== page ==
June 12th, 2019
According to the American Association of Orthodontists, orthodontic treatment for children should start at around age seven. Dr. Lowder can evaluate your child’s orthodontic needs early on to see if orthodontic treatment is recommended for your son or daughter.
Below, we answer common questions parents may have about the benefits of early childhood orthodontics.
What does early orthodontic treatment mean?
Early orthodontic treatment usually begins when a child is eight or nine years old. Typically known as Phase One, the goal here is to correct bite problems such as an underbite, as well as guide the jaw’s growth pattern. This phase also helps make room in the mouth for teeth to grow properly, with the aim of preventing teeth crowding and extractions later on.
Does your child need early orthodontic treatment?
The characteristics and behavior below can help determine whether your little one needs early treatment.
- Early loss of baby teeth (before age five)
- Late loss of baby teeth (after age five or six)
- The child’s teeth do not meet properly or at all
- The child is a mouth breather
- Front teeth are crowded (you won’t see this until the child is about seven or eight)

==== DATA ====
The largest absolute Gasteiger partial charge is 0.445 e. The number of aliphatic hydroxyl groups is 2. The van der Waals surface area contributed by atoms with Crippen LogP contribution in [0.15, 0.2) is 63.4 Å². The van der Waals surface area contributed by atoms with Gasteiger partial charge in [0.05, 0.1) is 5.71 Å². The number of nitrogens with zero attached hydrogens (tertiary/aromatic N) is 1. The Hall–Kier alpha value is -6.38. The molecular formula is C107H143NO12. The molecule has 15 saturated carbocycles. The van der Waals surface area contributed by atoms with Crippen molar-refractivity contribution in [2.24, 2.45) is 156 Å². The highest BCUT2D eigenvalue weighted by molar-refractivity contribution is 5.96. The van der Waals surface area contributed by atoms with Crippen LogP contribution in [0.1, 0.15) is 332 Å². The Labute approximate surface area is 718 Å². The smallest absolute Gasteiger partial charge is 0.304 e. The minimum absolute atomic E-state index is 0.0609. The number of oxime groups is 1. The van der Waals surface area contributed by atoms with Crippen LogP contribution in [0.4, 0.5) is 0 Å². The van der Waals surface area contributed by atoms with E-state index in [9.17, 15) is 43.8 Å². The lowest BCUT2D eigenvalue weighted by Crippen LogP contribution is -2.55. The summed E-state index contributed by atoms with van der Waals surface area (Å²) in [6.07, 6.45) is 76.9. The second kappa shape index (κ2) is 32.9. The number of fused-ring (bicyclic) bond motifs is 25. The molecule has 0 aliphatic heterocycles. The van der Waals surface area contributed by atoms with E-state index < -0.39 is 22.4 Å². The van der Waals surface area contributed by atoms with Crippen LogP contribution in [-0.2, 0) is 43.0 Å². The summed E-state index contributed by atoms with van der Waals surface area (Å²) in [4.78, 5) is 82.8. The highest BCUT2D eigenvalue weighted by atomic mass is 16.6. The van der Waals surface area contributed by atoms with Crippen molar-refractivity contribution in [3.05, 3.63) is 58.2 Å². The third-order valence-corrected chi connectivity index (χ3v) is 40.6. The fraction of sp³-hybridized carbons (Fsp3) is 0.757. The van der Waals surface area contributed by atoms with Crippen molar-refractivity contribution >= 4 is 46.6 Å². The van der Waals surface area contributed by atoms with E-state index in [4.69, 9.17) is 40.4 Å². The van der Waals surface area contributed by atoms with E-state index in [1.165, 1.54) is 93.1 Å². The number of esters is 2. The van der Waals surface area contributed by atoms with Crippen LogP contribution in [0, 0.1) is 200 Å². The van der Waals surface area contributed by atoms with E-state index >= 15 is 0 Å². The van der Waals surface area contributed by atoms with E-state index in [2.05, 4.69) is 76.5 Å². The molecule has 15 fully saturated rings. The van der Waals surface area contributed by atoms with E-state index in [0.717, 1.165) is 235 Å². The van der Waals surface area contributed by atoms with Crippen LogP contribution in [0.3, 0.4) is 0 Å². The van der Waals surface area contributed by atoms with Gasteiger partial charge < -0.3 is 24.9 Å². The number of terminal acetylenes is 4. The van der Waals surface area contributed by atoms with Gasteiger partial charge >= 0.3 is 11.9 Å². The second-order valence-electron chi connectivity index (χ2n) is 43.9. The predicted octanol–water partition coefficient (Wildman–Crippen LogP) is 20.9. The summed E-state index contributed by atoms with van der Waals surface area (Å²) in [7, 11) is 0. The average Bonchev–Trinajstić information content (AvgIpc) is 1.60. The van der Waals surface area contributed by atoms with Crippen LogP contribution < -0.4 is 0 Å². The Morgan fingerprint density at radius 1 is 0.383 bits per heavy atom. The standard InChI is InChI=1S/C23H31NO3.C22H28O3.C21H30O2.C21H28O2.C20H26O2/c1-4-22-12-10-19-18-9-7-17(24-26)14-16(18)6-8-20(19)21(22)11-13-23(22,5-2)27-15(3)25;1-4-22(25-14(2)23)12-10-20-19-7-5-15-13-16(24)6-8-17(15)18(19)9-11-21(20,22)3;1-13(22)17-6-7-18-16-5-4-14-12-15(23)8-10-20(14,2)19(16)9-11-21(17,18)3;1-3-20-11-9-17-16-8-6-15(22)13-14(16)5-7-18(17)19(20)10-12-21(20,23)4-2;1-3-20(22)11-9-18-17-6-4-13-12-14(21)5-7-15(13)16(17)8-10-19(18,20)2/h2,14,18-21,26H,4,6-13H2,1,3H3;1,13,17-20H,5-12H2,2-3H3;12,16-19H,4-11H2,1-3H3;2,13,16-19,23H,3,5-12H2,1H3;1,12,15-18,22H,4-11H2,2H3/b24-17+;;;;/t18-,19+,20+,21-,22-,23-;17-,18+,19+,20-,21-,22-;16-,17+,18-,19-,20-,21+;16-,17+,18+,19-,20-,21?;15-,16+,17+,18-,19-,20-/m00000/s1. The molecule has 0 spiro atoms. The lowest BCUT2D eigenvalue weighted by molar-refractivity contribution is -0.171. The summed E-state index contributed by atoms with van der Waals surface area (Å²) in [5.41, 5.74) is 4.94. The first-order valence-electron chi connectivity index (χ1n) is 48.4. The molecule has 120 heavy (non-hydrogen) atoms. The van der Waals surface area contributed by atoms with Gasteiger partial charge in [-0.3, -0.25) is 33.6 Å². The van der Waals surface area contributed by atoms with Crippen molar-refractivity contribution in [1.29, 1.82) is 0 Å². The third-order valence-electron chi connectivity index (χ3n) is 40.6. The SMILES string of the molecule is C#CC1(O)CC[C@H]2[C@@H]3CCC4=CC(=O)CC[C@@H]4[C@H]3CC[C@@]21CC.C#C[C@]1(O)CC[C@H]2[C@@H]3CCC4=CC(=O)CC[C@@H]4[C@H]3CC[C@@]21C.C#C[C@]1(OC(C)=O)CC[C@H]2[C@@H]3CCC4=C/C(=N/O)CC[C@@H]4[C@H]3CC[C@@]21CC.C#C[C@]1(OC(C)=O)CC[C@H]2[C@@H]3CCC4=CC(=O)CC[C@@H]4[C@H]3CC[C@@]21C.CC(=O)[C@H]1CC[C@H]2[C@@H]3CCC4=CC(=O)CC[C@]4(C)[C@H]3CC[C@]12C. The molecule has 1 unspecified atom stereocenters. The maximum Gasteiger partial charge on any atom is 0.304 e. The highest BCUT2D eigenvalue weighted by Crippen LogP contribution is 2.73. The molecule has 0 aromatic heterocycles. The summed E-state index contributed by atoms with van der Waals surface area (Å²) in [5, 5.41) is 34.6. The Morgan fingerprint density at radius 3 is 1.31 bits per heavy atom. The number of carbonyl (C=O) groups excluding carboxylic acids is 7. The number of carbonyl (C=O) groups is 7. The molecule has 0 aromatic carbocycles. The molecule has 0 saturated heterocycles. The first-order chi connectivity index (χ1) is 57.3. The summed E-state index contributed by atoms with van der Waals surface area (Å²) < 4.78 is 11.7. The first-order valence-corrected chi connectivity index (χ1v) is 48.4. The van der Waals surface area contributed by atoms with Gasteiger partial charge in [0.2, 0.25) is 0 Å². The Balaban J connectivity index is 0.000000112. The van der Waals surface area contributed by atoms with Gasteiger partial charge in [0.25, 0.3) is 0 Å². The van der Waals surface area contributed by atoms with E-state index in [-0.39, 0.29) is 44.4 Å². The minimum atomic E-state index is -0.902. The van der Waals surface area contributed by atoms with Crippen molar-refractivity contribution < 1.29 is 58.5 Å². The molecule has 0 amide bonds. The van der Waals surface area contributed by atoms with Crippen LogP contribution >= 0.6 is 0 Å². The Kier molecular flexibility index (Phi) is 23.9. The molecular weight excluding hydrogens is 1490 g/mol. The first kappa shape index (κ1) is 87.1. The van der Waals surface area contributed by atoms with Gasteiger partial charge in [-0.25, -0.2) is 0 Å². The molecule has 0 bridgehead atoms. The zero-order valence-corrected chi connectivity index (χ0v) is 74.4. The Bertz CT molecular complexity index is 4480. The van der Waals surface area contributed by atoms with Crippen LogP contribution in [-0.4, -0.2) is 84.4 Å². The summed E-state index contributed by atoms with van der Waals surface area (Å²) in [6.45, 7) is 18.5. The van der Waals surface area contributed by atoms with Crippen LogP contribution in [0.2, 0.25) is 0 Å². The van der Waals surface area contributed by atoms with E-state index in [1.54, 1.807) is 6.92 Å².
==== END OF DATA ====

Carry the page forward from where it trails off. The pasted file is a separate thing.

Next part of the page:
- Protruding teeth, typically in the front
- Biting or chewing difficulties
- A speech impediment
- The jaw shifts when the child opens or closes the mouth
- The child is older than five years and still sucks a thumb
What are the benefits of seeking orthodontic treatment early?
Jaw bones do not harden until children reach their late teens. Because children’s bones are still pliable, corrective procedures such as braces are easier and often faster than they would be for adults.
Early treatment at our Idaho Falls, Rigby, Rexburg, Afton, and Salmon office can enable your child to avoid lengthy procedures, extraction, and surgery in adulthood. Talk with Dr. Lowder today to see if your child should receive early orthodontic treatment.
June 5th, 2019
As we start our summer, our team at Lowder Orthodontics wants to remind our patients who have completed treatment that it is very important to wear your retainer as prescribed even while away for vacations and summer camps.
If you are away from home and only wearing your retainer at night, here is a helpful tip: after removing and brushing your retainer in the morning, place it back in the case and then put it with your PJ’s or on your pillow. That way you have a reminder to put your retainer back in at night.
Remember, retainers should be worn every night, not just some nights.
We wish you safe travels and adventures this summer!
May 29th, 2019
You and your braces will become good friends over the coming months or years, so it’s important to get your relationship off to a good start. Consider the following recommendations to prevent rocky times ahead:
- Floss, floss, floss. Yes, it’s a pain to floss around your braces, but it's the best way to prevent gum disease and other oral health problems. Ask Dr. Lowder and our staff for floss threaders to make the chore easier. Just a few minutes per day will ensure that you don’t face significant dental health issues when the braces come off.